Paramount Blu-ray Wrap Up

A Mighty Heart

I avoided A Mighty Heart in the years since its initial release because of my hesitant preconceptions, preconceptions based on Angelina Jolie’s other passion projects, and the usual treatment of this kind of subject matter. I was excepting heavy handed musical cues, eruptive crying scenes, and a whole lot of hand-held camera work. My assumptions were mostly correct—director Michael Winterbottom doesn’t do a lot to separate his film from the pack, a pack which includes a whole lot of well acted films I don’t particularly like (including recently Babel and Things We Lost in the Fire, which cover different narrative subjects, but tell their stories in a similar fashion). Winterbottom isn’t a push-over though, and makes up for his lack of interesting camera work with impeccable pacing (though his cutting is this side of needlessly quick). The tone is more entertaining than I expected, finding a place between ‘just the facts’ documenting, and fictional political thriller hyperactivity. Jolie, for her part, does manage to disappear pretty effectively into the role, and doesn’t defer to a lot of Oscar-baiting histrionics. In fact, she exudes quite a bit of strength, in a situation that could have been dripping with tears and sobs (though there are a few of those too).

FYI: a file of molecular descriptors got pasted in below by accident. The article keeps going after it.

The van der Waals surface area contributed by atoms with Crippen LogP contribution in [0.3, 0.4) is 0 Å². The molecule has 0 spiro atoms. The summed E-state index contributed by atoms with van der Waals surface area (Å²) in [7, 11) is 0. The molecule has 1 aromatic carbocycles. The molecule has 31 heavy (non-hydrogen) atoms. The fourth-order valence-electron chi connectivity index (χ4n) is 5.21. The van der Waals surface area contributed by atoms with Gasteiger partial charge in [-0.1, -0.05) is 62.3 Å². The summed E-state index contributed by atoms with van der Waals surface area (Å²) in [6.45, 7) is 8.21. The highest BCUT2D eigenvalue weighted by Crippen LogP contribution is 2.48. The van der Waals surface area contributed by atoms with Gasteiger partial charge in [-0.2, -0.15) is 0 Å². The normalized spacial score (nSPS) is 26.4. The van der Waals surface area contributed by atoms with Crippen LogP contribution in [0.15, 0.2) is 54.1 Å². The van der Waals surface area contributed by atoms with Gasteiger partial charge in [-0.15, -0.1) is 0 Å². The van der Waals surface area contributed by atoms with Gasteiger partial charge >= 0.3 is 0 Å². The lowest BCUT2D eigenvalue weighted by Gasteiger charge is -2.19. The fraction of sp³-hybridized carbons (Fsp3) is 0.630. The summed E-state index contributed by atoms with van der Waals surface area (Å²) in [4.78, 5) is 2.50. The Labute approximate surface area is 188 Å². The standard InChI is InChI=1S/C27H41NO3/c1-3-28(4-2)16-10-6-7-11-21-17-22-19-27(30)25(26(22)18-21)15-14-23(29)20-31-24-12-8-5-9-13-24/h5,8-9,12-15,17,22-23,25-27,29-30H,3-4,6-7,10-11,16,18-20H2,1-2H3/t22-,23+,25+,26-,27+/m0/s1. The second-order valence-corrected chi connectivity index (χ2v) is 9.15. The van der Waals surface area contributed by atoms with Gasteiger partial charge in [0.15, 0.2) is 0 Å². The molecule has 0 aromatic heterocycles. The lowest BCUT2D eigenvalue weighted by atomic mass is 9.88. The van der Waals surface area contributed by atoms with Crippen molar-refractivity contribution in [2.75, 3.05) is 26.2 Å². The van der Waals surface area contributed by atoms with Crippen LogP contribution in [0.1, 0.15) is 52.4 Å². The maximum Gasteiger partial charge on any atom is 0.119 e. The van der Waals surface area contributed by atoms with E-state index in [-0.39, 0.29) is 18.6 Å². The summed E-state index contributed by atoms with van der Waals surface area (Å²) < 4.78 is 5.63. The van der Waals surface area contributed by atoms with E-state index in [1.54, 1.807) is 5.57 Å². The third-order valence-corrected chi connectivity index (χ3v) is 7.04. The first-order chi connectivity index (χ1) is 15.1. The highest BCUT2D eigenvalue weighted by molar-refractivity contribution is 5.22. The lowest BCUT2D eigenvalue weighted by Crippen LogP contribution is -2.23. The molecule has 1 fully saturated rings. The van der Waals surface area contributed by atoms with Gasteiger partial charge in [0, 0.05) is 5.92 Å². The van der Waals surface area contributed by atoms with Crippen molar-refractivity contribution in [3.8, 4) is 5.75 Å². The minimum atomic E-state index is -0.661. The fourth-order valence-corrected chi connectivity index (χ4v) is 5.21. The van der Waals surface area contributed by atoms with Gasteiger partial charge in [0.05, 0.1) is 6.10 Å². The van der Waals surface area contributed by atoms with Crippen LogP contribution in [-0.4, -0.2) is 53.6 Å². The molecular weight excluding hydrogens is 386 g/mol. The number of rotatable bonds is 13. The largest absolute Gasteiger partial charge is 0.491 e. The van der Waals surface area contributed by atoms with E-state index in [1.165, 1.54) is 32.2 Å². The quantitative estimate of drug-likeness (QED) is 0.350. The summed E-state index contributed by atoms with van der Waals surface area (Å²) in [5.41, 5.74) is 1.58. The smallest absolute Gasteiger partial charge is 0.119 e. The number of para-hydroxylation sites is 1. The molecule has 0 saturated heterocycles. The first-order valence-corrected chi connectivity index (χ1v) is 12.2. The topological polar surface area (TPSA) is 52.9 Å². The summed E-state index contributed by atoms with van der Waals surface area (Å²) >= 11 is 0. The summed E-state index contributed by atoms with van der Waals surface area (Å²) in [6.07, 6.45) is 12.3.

The film’s style is rough enough that high definition doesn’t smooth over all the bumps. The print is very grainy, but pretty evenly grainy, only noticeably increasing with the darkness of the frame. Details aren’t super-sharp, but better than a DVD could manage, and there’s no tinge of edge enhancement or jaggies. Colours are pretty dim, but not washed out, and when there is a hue that is meant to pop it pops cleanly, without bleeding or blooming. Contrast is pretty smooth, but the highest frequency blacks and whites are as strong as a set will allow. The Dolby TrueHD soundtrack isn’t very impressive, but it isn’t really meant to be. The dialogue and effects are clean, consistent and natural. The stereo and surround channels are busy enough with chirping birds and such, but nothing stands out, and there isn’t a lot of directional influence. The disc’s extras are relatively disappointing, including ‘A Journey of Passion: The Making of A Mighty Heart’ (30:00, SD), a relatively inclusive featurette, a Public Service Announcement for the Daniel Pearl Foundation (2:08, SD), a ‘Committee to Protect Journalists’ message (8:40, SD), and the trailer in HD.